GMBA’s MaryAnne Edwards; Covid-19 implications for the marine industry

(Charles Darwin)

When I started to write this article a week ago, I had a clear sense of the content but over the period of the week a lot of the content seemed superfluous, no longer relevant and naive

We are in unprecedented times and we are all whether in our business or our personal lives managing in crisis. No one knows how long it will last and no one knows from one minute to the next what the current situation is both in terms of government support, regulations or number of cases presenting daily. People around the globe have exhibited crazy behavior, stock piling various items leading to shortages of items like toilet paper and pasta.

“The world has enough for everyone’s need but not for everyone’s greed” Ghandi

Globally there is a curve of how this virus spreads and restrictions appear to be enacted as each country assesses where they are heading on this curve. Ultimately looking at global data we are all heading for the same restrictions albeit on different time frames. Who is right or wrong in timing of these decisions is a pointless debate right now and will be for discussions post this crisis when everything is evaluated, and reviews of the situation reported for history.


We are being bombarded with information from all corners and our governments are providing daily/hourly reports plus instituting a broad range of support measures for businesses that we are all trying to decipher. It is critical to listen, read and use this support and information to help you navigate through this period but finding the time when you are trying to simply make sure your business survives is not easy. What we all want is for government and other communications to stick to the KISS principle (Keep it simple stupid) Your trade associations are helping with this.


Many people say look to history for advice, look at what we learnt from the GFC and to some extent this can be useful, but this is also a very different crisis. The key learning from many who went through the GFC is the effects last long after the crisis appears over. Some would say they are still recovering from the GFC and many never did. The other learning was to always give yourself a buffer, keep debt manageable and steer away from those relationships in business that abuse your agreed payment cycles. These learnings are relevant for today but if you don’t have the buffer you need to make sure you maximise where possible government support and minimize costs and you may have to make those hard decisions regarding staffing levels – for many given lock downs this decision has been taken out of your hands. Do not let staff make you feel guilty, you have no choice and hopefully your government is taking steps to look after everyone. In most cases you have a lot more to lose than your employees. Keep them informed of what is happening and stay in touch with those you wish to return at some stage when you can operate in some sort of normality. For many staffing levels will not return to the level you had, nervousness, worry re how long the marine sector will take to get back on its feet will make you operate with caution. Everyone is likely to be the same.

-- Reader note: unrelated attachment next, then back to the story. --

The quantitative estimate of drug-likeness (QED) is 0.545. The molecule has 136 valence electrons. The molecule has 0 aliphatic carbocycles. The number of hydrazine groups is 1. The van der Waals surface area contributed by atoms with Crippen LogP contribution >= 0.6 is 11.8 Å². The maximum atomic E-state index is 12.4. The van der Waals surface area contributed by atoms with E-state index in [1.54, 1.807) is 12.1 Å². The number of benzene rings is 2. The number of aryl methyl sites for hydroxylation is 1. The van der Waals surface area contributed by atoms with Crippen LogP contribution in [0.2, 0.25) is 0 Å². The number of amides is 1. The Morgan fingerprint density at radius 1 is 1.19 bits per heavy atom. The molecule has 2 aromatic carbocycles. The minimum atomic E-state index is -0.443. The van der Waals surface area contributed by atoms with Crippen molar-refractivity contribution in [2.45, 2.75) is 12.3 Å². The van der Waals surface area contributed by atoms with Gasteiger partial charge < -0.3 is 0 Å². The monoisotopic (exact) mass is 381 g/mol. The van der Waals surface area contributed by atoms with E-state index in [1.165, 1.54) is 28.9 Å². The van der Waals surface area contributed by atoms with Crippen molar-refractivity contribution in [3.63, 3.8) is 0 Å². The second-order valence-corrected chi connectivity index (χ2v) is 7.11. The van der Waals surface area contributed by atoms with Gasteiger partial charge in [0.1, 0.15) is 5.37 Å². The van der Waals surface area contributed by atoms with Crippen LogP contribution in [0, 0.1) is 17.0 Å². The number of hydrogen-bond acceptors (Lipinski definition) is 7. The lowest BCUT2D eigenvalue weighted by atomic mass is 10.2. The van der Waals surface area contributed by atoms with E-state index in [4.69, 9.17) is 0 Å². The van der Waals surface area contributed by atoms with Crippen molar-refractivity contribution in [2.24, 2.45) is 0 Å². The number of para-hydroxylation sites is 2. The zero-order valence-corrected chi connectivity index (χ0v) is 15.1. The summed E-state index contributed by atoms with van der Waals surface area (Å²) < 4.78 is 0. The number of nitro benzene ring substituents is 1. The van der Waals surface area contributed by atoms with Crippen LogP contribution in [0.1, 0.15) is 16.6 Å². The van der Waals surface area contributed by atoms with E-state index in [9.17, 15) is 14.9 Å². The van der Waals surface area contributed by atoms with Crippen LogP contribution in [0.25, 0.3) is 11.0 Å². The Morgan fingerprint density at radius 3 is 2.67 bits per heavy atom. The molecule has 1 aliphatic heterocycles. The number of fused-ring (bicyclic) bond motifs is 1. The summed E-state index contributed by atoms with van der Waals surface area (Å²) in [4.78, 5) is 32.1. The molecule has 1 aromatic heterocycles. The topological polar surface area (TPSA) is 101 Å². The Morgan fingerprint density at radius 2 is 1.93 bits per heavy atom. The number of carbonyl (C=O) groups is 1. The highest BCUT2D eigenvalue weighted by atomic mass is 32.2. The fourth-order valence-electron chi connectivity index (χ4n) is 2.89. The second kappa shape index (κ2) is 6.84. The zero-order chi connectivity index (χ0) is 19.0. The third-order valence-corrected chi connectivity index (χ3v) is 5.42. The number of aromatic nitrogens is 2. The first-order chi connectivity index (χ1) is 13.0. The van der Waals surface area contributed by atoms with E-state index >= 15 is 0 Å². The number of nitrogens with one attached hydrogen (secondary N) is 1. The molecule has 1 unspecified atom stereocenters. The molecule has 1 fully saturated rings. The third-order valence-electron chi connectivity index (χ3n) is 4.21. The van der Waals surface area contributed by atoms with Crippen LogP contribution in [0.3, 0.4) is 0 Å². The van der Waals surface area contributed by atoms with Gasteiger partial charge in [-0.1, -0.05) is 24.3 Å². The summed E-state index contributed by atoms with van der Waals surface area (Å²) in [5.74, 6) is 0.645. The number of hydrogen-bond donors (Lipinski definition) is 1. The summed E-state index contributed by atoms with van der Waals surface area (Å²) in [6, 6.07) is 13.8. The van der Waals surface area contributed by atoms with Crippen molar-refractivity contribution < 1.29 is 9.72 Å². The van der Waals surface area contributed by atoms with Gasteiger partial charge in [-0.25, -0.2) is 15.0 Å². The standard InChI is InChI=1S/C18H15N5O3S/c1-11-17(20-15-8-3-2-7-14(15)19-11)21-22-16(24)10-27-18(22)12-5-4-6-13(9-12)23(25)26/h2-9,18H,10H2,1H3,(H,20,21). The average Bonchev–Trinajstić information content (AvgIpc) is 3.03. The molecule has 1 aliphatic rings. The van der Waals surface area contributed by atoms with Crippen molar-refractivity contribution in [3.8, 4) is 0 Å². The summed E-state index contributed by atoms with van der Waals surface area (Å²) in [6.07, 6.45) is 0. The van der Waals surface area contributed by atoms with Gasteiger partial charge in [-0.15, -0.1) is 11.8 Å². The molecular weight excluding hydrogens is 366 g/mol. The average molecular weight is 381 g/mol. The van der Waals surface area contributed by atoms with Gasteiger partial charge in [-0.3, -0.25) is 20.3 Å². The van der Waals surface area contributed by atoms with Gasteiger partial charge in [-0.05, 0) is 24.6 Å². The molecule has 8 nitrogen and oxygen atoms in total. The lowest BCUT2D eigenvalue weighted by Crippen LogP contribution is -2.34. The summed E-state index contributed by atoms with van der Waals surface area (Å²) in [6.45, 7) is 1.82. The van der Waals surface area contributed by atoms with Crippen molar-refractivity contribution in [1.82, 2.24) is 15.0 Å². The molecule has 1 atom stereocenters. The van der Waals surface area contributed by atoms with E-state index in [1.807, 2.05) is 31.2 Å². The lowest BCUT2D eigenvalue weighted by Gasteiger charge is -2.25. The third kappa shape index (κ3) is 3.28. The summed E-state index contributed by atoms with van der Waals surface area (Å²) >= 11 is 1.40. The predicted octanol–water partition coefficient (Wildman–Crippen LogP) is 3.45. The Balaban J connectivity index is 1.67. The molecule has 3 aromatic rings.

You must analyse your own situation and make decisions right for you. If you need help making these decisions your trade association is only a phone call away. They are offering excellent support to their members and are keen to hear from you and help. Our group of Global Business Marine advisors are also willing to provide the benefits of their experience if you need another sounding board.

Cutting expenditure is what everyone is now doing as they see the downturn in sales and the slow down or complete stoppage of supply chains. What to cut and when is a hard decision for every business and trying to get the timing and mix right is not easy when expenditure and revenue are aligned. Where there are lock downs again you have had decisions taken out of your hands but use this time to reflect on the business and prepare for the future whatever this may look like. No one can really predict


Do you keep maintaining some form of brand presence throughout the crisis, so you are at the forefront when it comes back or do you bite the bullet and take a back step in this area. Your biggest tool right now is your own website and digital platform. This can be used effectively for marketing and sales. It is critical you keep your customers updated and informed about what is happening in your business.

I was impressed talking to Carl Amor from Aqualuma Australia who as always takes a pragmatic approach and immediately thought about what he can do in this situation not what he can’t. He immediately contacted the government to advise how they could possibly make other products currently in short supply. He is reviewing his entire business and marketing strategy to be ready when things slowly return to normal. One can be sure he will be ready when things turn around and let’s hope governments will remember this situation, the shortages we are suffering with supply chains and look more closely at supporting businesses in their own countries more. The global reliance on one country surely must be a warning when situations like this occur.